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What is mulesing and what are the alternatives?

Article ID: 113
Last updated: 20 Nov, 2015
Revision: 4
Views: 51074

Mulesing was developed in 1927 and for over 80 years it has been a routine husbandry procedure for the majority of merino sheep in Australia. Merinos have woolly wrinkles and folds in their skin, which, around the tail and breech area, become moist with urine and contaminated with faeces. Particularly in hot and humid conditions, blowflies are attracted to this moist area where they lay eggs. Eventually the eggs hatch and maggots eat away at the flesh of the live animal — this is flystrike.

Mulesing involves cutting flaps of skin from around a lamb’s breech and tail to create an area of bare, stretched skin. Because the scarred skin has no folds or wrinkles to hold moisture and faeces, it is less attractive to blowflies. This makes mulesed merinos less susceptible to flystrike.

Research shows the pain of mulesing is similar to that of castration, but it lasts longer (up to 48 hours). The RSPCA is opposed to practices that cause suffering or distress to animals and does not accept that mulesing should be performed as a routine husbandry procedure. It should be the last option farmers choose to control flystrike and only when the risk of flystrike is very high.

The RSPCA view on mulesing is that:

  • it should not be done if other humane procedures can protect sheep from flystrike
  • it must only be used as a management procedure in areas where it is known it will reduce the incidence of flystrike
  • it must only be performed by a competent person on a well-restrained lamb that is less than 10 weeks of age and using appropriate pain relief
  • older animals require anaesthesia during mulesing and aftercare to help healing
  • lambs should not be mulesed if they are sold at an early age for meat.  

Alternatives to mulesing

Public pressure to improve sheep welfare has led to the wool industry researching alternatives to mulesing. The RSPCA supports work on safe and humane ways to reduce flystrike and encourages industry to give this priority. Various studies are underway, including:


Breeding offers the only long-term solution. The genetic traits that can be bred out of sheep to reduce flystrike have been found. They are: wrinkles; a bare area around the breech and tail; resistance to worms; susceptibility to diarrhoea; and the amount of wax and moisture in the fleece. Results of breeding trials over many years are positive and the work is being scaled up.


Clips give a result similar to mulesing, but without an open wound and with significantly less pain. They prevent blood flow to the skin that would be removed by mulesing. This skin and the clips fall off within a couple of weeks leaving a bare area around the lamb’s breech and tail. Some producers report they feel confident they could stop mulesing and use clips to control flystrike.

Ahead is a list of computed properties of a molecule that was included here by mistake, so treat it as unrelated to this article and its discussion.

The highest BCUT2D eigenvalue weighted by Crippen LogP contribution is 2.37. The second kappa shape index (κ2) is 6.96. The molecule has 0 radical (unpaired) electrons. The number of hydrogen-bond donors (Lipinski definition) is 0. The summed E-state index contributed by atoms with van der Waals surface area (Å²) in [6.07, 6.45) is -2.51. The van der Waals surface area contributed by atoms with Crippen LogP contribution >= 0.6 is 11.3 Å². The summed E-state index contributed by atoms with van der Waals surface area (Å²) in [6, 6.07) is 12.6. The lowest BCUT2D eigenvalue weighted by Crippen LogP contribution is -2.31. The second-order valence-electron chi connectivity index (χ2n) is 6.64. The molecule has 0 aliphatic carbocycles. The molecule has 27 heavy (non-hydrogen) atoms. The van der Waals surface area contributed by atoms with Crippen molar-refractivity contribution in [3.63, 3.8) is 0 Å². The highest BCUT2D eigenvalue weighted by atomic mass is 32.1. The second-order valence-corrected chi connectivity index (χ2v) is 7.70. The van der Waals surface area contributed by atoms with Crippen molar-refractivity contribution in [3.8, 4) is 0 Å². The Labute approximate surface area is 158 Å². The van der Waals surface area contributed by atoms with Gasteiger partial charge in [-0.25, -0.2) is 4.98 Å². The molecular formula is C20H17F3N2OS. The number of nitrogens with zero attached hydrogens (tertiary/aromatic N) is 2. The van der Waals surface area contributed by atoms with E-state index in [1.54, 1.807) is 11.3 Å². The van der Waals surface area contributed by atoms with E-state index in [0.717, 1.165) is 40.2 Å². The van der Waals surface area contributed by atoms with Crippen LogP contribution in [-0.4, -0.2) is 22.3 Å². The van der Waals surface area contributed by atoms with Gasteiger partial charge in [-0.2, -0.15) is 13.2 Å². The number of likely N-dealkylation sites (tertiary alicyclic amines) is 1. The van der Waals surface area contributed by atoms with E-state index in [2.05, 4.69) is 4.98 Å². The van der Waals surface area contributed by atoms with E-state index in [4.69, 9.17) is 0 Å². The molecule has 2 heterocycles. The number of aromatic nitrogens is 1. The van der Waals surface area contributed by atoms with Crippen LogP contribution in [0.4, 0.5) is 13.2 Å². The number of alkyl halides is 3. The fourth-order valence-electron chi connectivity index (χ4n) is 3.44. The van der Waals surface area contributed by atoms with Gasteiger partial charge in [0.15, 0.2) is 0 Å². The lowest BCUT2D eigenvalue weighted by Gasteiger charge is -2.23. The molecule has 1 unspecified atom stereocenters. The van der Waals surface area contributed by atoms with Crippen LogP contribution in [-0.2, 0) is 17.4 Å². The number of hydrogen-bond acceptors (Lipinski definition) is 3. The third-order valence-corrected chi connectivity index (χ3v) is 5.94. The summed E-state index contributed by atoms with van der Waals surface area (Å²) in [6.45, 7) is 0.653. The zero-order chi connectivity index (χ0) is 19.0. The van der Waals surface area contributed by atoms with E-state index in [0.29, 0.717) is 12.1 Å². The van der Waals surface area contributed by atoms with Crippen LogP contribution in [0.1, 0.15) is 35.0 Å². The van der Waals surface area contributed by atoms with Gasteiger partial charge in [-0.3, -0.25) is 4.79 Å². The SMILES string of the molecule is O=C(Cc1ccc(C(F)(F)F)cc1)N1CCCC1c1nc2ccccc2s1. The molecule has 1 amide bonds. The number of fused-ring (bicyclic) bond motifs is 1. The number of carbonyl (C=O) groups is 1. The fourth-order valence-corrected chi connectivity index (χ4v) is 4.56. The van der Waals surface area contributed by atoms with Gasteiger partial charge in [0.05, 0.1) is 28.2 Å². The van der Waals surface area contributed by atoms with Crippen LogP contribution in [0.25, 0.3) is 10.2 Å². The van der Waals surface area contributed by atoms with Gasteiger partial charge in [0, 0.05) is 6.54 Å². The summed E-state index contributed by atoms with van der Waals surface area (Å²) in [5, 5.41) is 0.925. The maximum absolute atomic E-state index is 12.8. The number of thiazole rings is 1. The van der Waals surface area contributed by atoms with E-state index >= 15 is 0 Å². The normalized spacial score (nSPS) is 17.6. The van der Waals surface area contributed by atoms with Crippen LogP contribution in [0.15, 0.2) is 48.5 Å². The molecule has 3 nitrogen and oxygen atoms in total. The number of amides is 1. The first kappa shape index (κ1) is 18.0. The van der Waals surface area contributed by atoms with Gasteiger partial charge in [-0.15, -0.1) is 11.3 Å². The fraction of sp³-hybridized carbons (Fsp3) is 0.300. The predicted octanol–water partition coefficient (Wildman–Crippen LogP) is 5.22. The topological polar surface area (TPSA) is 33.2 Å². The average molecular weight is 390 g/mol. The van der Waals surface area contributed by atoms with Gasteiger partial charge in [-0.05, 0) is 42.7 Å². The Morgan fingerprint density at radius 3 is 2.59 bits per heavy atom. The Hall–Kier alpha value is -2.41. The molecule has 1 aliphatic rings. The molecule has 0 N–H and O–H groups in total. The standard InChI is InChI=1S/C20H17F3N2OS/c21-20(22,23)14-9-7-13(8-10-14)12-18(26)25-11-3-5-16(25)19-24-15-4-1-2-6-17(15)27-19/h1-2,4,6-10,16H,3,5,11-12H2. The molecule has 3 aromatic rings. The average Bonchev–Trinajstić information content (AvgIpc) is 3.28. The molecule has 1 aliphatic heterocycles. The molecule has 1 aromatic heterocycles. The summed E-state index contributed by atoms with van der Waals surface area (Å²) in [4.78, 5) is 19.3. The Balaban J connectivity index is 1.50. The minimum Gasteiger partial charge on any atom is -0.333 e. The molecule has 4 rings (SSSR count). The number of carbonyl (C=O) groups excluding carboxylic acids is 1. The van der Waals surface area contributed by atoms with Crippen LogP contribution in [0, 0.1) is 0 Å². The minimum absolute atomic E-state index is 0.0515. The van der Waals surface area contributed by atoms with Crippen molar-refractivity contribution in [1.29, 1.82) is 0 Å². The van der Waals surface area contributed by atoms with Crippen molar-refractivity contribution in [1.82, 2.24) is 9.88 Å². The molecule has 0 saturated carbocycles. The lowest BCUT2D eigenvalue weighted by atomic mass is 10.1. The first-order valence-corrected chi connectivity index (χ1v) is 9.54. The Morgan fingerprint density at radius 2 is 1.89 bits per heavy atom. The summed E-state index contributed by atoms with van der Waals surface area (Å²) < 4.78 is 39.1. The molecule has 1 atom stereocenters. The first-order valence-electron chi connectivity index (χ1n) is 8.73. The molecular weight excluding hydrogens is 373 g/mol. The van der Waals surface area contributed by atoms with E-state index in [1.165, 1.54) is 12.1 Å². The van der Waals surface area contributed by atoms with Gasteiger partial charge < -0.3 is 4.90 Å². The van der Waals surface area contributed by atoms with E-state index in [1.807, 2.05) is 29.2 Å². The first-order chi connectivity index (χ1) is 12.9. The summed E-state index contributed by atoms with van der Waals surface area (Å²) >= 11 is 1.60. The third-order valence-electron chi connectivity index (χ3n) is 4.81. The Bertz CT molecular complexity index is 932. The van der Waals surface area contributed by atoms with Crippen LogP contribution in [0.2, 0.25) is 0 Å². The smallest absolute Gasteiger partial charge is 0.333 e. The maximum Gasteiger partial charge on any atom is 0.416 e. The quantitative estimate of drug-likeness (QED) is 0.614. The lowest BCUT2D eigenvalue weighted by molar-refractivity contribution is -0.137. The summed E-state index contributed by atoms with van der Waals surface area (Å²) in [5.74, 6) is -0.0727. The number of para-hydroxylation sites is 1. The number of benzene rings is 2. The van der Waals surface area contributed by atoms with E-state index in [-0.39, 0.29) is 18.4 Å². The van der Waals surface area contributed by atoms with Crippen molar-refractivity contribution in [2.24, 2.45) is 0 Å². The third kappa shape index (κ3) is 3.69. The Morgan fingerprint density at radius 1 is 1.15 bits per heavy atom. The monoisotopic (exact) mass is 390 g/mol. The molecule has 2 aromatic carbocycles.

Injection into the skin

An injection kills the skin cells, a bruise forms, followed by a scab which falls off. This leaves stretched and bare skin around the breech and tail. The technology is not yet fully developed.

Gene mapping the sheep blowfly

This project involves mapping blowfly genes to find ones that could be useful for fly control. Mapping will be the basis for future work on insecticides or vaccines. There is also the potential for mass release of male blowflies that are genetically altered to be sterile.

Other initiatives

  • There is a project on the control of worms, lice and flies to reduce reliance on chemical control. It uses natural enemies or other biological agents, as finding alternatives is important because pests are becoming resistant to chemicals.
  • The National Mulesing Assurance Program trains and assesses mulesing to a national standard. It is aimed at all contractors and owners who mules sheep. Accreditation teaches operators how to achieve the best health and welfare standards until an alternative to mulesing is found.
  • Woolgrowers now have a simple form when selling wool to certify they do not mules their sheep.
  • There is a post-mulesing topical spray available for the relief of post-mulesing pain, however it is only used on approximately 60% of all sheep being mulesed.

What can be done now?

The key to effectively managing flystrike in the absence of mulesing is an integrated approach to blowfly control. Such an approach includes animal husbandry and farm management practices that take into account the timing of shearing and crutching, the timing of tail docking (should that be required), strategic application of chemical treatments (should they be required) and, importantly, regular inspection of the flock. While ever mulesing is conducted, it should be accompanied by the use of topical pain relief.
Accompanying these strategies with a breeding and selection program that aims to reduce wrinkle and increase the bare area in the perineal region and remove susceptible sheep from the flock, will have a cumulative effect on the flock’s overall resistance to flystrike.

This website provides general information which must not be relied upon or regarded as a substitute for specific professional advice, including veterinary advice. We make no warranties that the website is accurate or suitable for a person's unique circumstances and provide the website on the basis that all persons accessing the website responsibly assess the relevance and accuracy of its content.
Attached files
file Research report - Prevention and control of flystrike August 2011.pdf (166 kb)

Also read
document Why are painful procedures performed without anaesthetic?
document Can the RSPCA prosecute farmers for performing painful husbandry procedures without anaesthetic or pain relief?
document RSPCA Policy B4 Farm animal husbandry and management

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